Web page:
Several years ago I actually found a pair of Stubbs and Wootton slippers in a local thrift store.  Unfortunately, they were not my size, so I passed them along to someone who could wear and love them.  But I did really appreciate the craftsmanship that went into the shoes.  According to their site, the shoes are made in Spain.

If you visit the site, you will also see that these are made from antique paisley shawls.  You all know that I do not condone the cutting of perfectly good antique and vintage textiles.  I’m assuming that the company does not cut up shawls in perfect condition, as the cost would be prohibitive.   And ones with moth damage are quite common; in fact, I’ve never found one that did not have a scattering of holes.

After shawls faded from the fashion scene, many were cut up to make other garments.  In the 1920s coats had a real ethnic flair, and many shawls were  cut to make coats.  I especially love this one at 1860-1960.

I guess it is remarkable that any of these survived at all, but I have actually found two of them at my local Goodwill Clearance Center.  Neither is in great condition, one being cut, and the other having quite a few holes.  Still, the textiles are so beautiful, and I had the vague idea of making something from them.  I suppose I should find an old WWII era book that tells how to make your own shoes.  Or maybe find a slipper pattern  and at least have a pair to wear around the house.  My raw materials:



Comments:

Posted by Sarsaparilla:

You found these two paisleys at Goodwill? I had given up on my Goodwill store, but maybe I ought to start snooping around there again. 

If you can make your own paisley slippers, I will be very very impressed!

Love that 1920’s coat that you found at 1860-1960. I would enjoy wearing it, even with holes…

Tuesday, October 19th 2010 @ 9:05 PM

Posted by KeLLy Ann:

oohhh, a Cocoon coat!?
How heavenly is that?
I too, am a big fan of slippers/mary janes. Especially around the house;
I can’t wait to see if you find a pattern. 

Tuesday, October 19th 2010 @ 10:00 PM

Posted by Em:

Simply beautiful–I have a soft spot for vintage paisley and still wear it regularly. The slippers sound divine.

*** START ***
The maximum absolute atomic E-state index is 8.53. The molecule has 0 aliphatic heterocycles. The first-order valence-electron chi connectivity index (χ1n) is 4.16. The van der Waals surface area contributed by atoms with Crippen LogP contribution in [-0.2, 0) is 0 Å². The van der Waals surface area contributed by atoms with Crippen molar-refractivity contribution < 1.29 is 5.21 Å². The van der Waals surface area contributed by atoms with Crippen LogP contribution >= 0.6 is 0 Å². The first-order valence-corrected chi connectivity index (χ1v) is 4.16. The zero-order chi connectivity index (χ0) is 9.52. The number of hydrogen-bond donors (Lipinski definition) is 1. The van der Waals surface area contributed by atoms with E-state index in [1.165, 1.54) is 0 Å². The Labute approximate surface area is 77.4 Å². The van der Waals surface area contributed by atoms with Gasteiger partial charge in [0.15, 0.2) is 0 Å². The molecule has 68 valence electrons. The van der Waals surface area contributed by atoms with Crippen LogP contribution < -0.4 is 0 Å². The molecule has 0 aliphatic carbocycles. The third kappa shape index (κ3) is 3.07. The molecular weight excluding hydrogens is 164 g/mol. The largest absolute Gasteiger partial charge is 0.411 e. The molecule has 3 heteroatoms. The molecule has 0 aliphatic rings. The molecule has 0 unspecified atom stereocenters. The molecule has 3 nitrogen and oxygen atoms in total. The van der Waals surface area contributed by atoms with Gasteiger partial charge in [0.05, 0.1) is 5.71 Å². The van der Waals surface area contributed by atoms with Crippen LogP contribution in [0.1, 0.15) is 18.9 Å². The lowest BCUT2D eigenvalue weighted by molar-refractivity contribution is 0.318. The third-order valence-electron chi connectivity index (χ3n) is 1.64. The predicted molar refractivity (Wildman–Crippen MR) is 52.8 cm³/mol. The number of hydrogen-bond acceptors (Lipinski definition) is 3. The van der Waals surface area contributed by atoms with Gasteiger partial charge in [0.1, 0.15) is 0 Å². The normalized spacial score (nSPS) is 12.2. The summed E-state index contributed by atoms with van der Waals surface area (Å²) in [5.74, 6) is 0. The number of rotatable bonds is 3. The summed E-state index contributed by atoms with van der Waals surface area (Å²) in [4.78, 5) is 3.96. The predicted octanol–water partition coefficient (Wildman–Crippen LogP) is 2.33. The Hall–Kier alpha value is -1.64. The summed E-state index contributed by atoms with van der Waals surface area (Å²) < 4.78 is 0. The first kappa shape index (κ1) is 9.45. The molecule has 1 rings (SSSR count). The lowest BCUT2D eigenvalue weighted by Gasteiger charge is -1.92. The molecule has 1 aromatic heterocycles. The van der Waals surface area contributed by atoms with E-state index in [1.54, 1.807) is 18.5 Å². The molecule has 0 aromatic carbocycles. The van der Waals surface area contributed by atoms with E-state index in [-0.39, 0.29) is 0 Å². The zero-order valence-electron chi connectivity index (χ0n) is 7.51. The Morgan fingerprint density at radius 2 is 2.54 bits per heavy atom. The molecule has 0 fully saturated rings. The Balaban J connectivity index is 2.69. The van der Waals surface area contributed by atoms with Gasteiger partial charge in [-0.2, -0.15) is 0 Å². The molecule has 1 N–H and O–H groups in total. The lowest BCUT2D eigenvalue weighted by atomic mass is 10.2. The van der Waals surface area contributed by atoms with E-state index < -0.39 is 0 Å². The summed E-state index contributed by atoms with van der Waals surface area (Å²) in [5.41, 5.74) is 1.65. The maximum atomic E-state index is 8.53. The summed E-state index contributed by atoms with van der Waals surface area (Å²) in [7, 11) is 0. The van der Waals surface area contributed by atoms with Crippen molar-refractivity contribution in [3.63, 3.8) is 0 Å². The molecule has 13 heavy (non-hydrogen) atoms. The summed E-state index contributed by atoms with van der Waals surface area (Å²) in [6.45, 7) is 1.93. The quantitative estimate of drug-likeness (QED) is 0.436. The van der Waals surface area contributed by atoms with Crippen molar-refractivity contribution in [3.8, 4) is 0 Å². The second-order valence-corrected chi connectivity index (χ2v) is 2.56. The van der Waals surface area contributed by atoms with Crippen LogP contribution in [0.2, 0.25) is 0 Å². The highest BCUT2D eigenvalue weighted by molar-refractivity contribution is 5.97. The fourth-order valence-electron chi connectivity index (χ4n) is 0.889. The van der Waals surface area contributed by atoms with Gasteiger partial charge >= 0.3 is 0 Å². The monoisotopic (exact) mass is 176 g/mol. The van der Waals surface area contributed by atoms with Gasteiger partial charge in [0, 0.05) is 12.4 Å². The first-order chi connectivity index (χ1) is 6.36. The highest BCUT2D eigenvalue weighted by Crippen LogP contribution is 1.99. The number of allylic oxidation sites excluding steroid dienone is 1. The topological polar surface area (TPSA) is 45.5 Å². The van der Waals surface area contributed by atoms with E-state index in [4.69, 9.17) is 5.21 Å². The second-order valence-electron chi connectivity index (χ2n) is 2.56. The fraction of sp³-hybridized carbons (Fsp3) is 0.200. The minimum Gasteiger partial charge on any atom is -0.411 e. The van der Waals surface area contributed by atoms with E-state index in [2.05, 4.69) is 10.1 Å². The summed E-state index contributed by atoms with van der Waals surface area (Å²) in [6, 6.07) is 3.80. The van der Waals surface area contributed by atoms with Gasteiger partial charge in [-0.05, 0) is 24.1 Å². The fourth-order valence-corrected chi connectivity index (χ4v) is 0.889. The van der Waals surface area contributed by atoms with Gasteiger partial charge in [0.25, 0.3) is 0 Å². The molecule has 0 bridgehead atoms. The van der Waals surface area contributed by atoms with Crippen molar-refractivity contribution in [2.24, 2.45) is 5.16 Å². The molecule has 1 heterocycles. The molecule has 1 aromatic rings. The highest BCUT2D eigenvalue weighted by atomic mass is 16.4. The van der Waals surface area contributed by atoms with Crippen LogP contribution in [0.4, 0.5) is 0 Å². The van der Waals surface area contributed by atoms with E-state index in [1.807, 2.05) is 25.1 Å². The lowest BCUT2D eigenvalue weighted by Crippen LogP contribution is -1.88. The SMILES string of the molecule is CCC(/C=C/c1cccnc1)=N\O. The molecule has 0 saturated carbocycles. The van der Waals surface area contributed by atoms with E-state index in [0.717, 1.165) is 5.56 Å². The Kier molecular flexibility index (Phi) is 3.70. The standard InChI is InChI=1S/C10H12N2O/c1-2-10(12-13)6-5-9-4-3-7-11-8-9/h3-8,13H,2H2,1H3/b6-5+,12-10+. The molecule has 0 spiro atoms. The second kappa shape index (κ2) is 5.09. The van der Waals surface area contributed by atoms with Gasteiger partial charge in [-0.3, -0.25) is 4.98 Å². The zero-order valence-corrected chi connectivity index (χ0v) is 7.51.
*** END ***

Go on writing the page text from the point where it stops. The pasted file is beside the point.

Wednesday, October 20th 2010 @ 5:36 AM

Posted by Lizzie:

I actually found them at the Goodwill Clearance, which is not a regular store. It’s like a warehouse where they sort donations. Anything they think will not sell in the stores is put into big bins and people can dig through them, looking for treasures at $1.10 a pound. All the fabric donated ends up here. Last week there was a feedsack feeding frenzy, as someone donated dozens and dozens of them, all neatly ironed and folded. 

There’s no telling what will show up there, but even I was surprised by the paisley. And these were not together; I found them months apart.

Wednesday, October 20th 2010 @ 10:33 AM

Posted by Couture Allure:

I found a pair of Stubbs and Wooten needlepoint shoes at my favorite thrift recently…in my size! They are incredibly comfortable, completely leather lined, and bright pink. I’ll wear them with jeans and a pink sweater this fall. 

Saturday, October 23rd 2010 @ 3:37 AM

Posted by Lizzie:

Jody, you are so lucky to have found that pair in your size! 

Saturday, October 30th 2010 @ 6:50 PM

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Daniel Green Footwear for 1938

I just cannot resist great vintage fashion advertising!  This is a small poster, probably for a store to display in their slipper department.  Daniel Green slippers have been made for over 100 years, and they have always meant “quality.”  My grandmother, who was not a fashion plate by any means, knew her slippers and insisted on Daniel Greens.

One of my favorite stories about Daniel Green slippers is told by shoe historian Jonathan Walford.  Jonathan says that during WWII brides often wore Daniel Greens as their wedding shoes, as they were made in satin and were easier to obtain than regular shoes.  And I’ve seen them in fashion spreads of the era, usually with “at home” gowns, but I’m sure they also went to dinner.

I bought this poster some years ago because it was cheap and cute.  But it is going to a new home, as I happen to have a friend who is a big Daniel Green collector, and I think she will like it.  Just don’t tell!

Comment:

Posted by Deana Spartan:

Lizzie-
I am one of the designers for Daniel Green. I love the history that you gave with your posted. It’s great to hear that you have fond memories of Daniel Green. I would love to know more history. Maybe I can find some information from the historian you listed.
Thanks! 

Wednesday, January 23rd 2008 @ 12:53 PM


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Filed under Collecting, Shoes, Vintage Clothing, World War II